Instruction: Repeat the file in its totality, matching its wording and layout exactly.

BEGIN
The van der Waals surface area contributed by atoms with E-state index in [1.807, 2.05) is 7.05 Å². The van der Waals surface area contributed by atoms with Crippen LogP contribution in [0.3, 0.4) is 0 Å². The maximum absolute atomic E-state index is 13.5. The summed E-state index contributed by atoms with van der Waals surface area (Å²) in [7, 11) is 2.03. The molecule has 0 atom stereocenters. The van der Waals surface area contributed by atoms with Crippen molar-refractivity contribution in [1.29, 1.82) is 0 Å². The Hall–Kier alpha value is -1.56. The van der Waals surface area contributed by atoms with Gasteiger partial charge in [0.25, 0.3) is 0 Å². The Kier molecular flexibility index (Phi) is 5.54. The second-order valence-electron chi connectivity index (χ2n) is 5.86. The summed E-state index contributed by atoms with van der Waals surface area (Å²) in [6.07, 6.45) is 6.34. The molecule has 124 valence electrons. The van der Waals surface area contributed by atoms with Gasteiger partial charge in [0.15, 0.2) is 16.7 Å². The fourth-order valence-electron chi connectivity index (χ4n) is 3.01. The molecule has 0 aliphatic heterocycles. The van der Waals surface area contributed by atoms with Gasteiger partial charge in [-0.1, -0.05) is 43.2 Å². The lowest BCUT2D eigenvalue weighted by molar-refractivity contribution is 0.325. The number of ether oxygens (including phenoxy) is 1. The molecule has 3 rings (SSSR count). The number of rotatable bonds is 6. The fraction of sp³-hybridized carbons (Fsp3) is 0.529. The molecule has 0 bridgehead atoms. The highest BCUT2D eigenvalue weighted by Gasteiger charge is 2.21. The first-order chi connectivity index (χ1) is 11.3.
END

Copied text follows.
The van der Waals surface area contributed by atoms with E-state index in [1.807, 2.05) is 7.05 Å². The van der Waals surface area contributed by atoms with Crippen LogP contribution in [0.3, 0.4) is 0 Å². The maximum absolute atomic E-state index is 13.5. The summed E-state index contributed by atoms with van der Waals surface area (Å²) in [7, 11) is 2.03. The molecule has 0 atom stereocenters. The van der Waals surface area contributed by atoms with Crippen molar-refractivity contribution in [1.29, 1.82) is 0 Å². The Hall–Kier alpha value is -1.56. The van der Waals surface area contributed by atoms with Gasteiger partial charge in [0.25, 0.3) is 0 Å². The Kier molecular flexibility index (Phi) is 5.54. The second-order valence-electron chi connectivity index (χ2n) is 5.86. The summed E-state index contributed by atoms with van der Waals surface area (Å²) in [6.07, 6.45) is 6.34. The molecule has 124 valence electrons. The van der Waals surface area contributed by atoms with Gasteiger partial charge in [0.15, 0.2) is 16.7 Å². The fourth-order valence-electron chi connectivity index (χ4n) is 3.01. The molecule has 0 aliphatic heterocycles. The van der Waals surface area contributed by atoms with Gasteiger partial charge in [-0.1, -0.05) is 43.2 Å². The lowest BCUT2D eigenvalue weighted by molar-refractivity contribution is 0.325. The number of ether oxygens (including phenoxy) is 1. The molecule has 3 rings (SSSR count). The number of rotatable bonds is 6. The fraction of sp³-hybridized carbons (Fsp3) is 0.529. The molecule has 0 bridgehead atoms. The highest BCUT2D eigenvalue weighted by Gasteiger charge is 2.21. The first-order chi connectivity index (χ1) is 11.3.